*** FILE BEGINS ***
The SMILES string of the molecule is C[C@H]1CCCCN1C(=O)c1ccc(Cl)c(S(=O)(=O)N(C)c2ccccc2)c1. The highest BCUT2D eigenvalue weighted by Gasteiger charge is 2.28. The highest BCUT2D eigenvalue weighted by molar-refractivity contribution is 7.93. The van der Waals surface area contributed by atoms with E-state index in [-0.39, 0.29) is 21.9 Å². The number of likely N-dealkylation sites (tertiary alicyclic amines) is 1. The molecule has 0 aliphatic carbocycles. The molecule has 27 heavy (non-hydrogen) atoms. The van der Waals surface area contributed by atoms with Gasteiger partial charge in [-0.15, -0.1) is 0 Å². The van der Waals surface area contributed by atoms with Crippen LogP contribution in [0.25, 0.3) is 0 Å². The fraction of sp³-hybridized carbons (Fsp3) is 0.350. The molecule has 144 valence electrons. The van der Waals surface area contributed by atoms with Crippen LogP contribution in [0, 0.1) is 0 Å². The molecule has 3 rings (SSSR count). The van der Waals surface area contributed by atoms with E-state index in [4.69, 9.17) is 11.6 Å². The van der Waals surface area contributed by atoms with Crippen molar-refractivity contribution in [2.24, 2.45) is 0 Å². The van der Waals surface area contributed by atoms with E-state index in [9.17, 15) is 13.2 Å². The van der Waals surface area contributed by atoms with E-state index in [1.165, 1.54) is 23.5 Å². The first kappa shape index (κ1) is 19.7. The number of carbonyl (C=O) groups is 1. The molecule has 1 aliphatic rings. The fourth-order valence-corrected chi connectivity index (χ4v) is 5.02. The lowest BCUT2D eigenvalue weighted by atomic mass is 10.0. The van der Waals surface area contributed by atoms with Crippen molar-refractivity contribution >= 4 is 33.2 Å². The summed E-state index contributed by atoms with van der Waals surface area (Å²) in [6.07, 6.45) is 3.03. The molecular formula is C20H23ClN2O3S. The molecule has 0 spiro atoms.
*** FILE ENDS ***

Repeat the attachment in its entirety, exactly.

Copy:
The SMILES string of the molecule is C[C@H]1CCCCN1C(=O)c1ccc(Cl)c(S(=O)(=O)N(C)c2ccccc2)c1. The highest BCUT2D eigenvalue weighted by Gasteiger charge is 2.28. The highest BCUT2D eigenvalue weighted by molar-refractivity contribution is 7.93. The van der Waals surface area contributed by atoms with E-state index in [-0.39, 0.29) is 21.9 Å². The number of likely N-dealkylation sites (tertiary alicyclic amines) is 1. The molecule has 0 aliphatic carbocycles. The molecule has 27 heavy (non-hydrogen) atoms. The van der Waals surface area contributed by atoms with Gasteiger partial charge in [-0.15, -0.1) is 0 Å². The van der Waals surface area contributed by atoms with Crippen LogP contribution in [0.25, 0.3) is 0 Å². The fraction of sp³-hybridized carbons (Fsp3) is 0.350. The molecule has 144 valence electrons. The van der Waals surface area contributed by atoms with Crippen LogP contribution in [0, 0.1) is 0 Å². The molecule has 3 rings (SSSR count). The van der Waals surface area contributed by atoms with E-state index in [4.69, 9.17) is 11.6 Å². The van der Waals surface area contributed by atoms with Crippen molar-refractivity contribution in [2.24, 2.45) is 0 Å². The van der Waals surface area contributed by atoms with E-state index in [9.17, 15) is 13.2 Å². The van der Waals surface area contributed by atoms with E-state index in [1.165, 1.54) is 23.5 Å². The first kappa shape index (κ1) is 19.7. The number of carbonyl (C=O) groups is 1. The molecule has 1 aliphatic rings. The fourth-order valence-corrected chi connectivity index (χ4v) is 5.02. The lowest BCUT2D eigenvalue weighted by atomic mass is 10.0. The van der Waals surface area contributed by atoms with Crippen molar-refractivity contribution >= 4 is 33.2 Å². The summed E-state index contributed by atoms with van der Waals surface area (Å²) in [6.07, 6.45) is 3.03. The molecular formula is C20H23ClN2O3S. The molecule has 0 spiro atoms.